Screen use is putting children's sight at risk, newest research reveals

A campaign to save children’s sight has been launched as parents are told they ‘must act now’ to tackle a childhood myopia crisis.

Time spent in front of screens is contributing to a rise in the condition of myopia in children - or short-sightedness, that is now twice as common as it was in the 1960s, and can cause serious eye problems, even blindness, later in life.

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Recent research shows a definite link between screen-time and the risk and progression of myopia, as optometrists see a sharp incline in numbers of children who struggle to see the board at school.

To combat the growing crisis, a new campaign and educational resource has been launched in the UK. is a new portal aimed at parents, to raise awareness of the myopia epidemic, connect them with local myopia specialists and help them to understand their child’s condition.

Optometrist Jason Higginbotham worked alongside leading myopia specialists, to launch the resource.

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He said: “I am concerned at the lack of understanding and support for what is going on with children’s eyes right now.

“Increased use of screens, close work, and lack of outdoor time have been proven to have had a significant impact on myopia becoming an epidemic. The genetic element of myopia will also compound the issues caused by modern lifestyles.”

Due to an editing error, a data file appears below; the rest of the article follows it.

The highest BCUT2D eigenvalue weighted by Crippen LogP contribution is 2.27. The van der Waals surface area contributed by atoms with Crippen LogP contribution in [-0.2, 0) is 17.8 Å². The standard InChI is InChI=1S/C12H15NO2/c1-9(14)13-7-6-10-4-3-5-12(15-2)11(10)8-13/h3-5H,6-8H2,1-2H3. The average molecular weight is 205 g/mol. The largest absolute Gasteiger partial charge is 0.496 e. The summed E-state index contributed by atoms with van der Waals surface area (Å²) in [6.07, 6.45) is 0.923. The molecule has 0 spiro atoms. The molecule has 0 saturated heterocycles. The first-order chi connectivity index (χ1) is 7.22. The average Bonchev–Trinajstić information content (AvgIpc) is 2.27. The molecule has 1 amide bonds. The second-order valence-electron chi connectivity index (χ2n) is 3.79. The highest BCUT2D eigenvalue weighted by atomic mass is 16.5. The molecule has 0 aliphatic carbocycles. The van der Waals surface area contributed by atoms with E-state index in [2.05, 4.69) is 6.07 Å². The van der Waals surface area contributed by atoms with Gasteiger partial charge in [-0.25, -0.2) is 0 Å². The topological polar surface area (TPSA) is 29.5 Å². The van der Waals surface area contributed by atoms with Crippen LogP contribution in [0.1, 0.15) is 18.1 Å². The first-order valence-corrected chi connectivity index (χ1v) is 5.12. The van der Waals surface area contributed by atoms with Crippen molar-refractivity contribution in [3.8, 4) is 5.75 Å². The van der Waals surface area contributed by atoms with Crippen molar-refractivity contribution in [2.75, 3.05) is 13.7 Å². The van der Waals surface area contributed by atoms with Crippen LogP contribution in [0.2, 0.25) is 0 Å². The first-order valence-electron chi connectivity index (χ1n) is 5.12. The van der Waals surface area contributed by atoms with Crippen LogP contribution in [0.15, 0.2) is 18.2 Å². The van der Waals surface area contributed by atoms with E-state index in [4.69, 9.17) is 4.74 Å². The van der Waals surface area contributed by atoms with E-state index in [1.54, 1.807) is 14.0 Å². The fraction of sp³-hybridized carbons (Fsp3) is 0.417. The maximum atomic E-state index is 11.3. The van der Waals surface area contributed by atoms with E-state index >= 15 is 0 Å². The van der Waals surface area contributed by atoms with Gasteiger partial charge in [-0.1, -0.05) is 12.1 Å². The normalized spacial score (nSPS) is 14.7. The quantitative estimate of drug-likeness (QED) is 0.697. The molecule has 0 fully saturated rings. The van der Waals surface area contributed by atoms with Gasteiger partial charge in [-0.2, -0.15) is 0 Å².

He continued: “We need to highlight the urgent need for proactive myopia management. A personalised eye care plan can significantly decrease the progression of myopia in children by 50 per cent or more.

“Unless parents act and have their child’s eyes tested, myopia may go undetected”.

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Tips on how to reduce your screen time:

Myopia is now considered by the World Council of Optometry as a ‘serious eye condition that all children should be screened for’.

The World Health Organization (WHO) predicts that up to half of all people will have myopia by 2050.

In 2015, the WCO declared that the ‘standard of care for myopia must include early detection in children, allowing myopia management with evidence-based treatments to prevent catastrophic healthcare effect.’ Progress with these has not been rapid enough.

Prominent myopia management specialists are backing the portal, including Optometrist of the Year 2020, Dr Keyur Patel, who said: “We now have many tools at our disposal to try to reduce the potential levels of myopia, and it is up to eyecare professionals to educate our patients.

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“Myopia Focus provides a valuable resource and I hope it can help kick start these conversations with parents.”

Leading myopia management pioneer, Bhavin Shah, said: “Many parents have been able to help slow the deterioration in their child’s sight but there are significantly more who aren’t aware about the latest technology that can help their child”.

Myopia Focus has launched a campaign, that is seeking to get the NHS to recognise myopia as an ocular disease and fund myopia management.

The onset of myopia usually occurs between six and 13 years of age.